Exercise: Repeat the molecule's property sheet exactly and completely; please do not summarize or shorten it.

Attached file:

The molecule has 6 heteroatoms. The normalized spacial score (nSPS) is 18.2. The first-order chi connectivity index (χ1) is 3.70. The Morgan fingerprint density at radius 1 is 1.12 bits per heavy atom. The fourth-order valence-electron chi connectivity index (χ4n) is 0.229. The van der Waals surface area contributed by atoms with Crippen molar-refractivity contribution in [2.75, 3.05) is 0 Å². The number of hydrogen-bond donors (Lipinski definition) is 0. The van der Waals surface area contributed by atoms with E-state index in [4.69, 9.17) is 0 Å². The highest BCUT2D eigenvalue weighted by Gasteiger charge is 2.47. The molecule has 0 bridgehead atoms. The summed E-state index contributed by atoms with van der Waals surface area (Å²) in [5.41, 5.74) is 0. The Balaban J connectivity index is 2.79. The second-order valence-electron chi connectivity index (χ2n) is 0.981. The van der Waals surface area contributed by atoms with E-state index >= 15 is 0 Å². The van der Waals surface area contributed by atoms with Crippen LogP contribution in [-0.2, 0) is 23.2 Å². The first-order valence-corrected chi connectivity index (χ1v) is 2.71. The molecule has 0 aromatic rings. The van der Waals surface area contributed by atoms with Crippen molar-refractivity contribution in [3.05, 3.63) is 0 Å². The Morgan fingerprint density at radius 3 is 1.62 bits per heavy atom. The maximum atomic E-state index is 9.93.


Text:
The molecule has 6 heteroatoms. The normalized spacial score (nSPS) is 18.2. The first-order chi connectivity index (χ1) is 3.70. The Morgan fingerprint density at radius 1 is 1.12 bits per heavy atom. The fourth-order valence-electron chi connectivity index (χ4n) is 0.229. The van der Waals surface area contributed by atoms with Crippen molar-refractivity contribution in [2.75, 3.05) is 0 Å². The number of hydrogen-bond donors (Lipinski definition) is 0. The van der Waals surface area contributed by atoms with E-state index in [4.69, 9.17) is 0 Å². The highest BCUT2D eigenvalue weighted by Gasteiger charge is 2.47. The molecule has 0 bridgehead atoms. The summed E-state index contributed by atoms with van der Waals surface area (Å²) in [5.41, 5.74) is 0. The Balaban J connectivity index is 2.79. The second-order valence-electron chi connectivity index (χ2n) is 0.981. The van der Waals surface area contributed by atoms with E-state index >= 15 is 0 Å². The van der Waals surface area contributed by atoms with Crippen LogP contribution in [-0.2, 0) is 23.2 Å². The first-order valence-corrected chi connectivity index (χ1v) is 2.71. The molecule has 0 aromatic rings. The van der Waals surface area contributed by atoms with Crippen molar-refractivity contribution in [3.05, 3.63) is 0 Å². The Morgan fingerprint density at radius 3 is 1.62 bits per heavy atom. The maximum atomic E-state index is 9.93.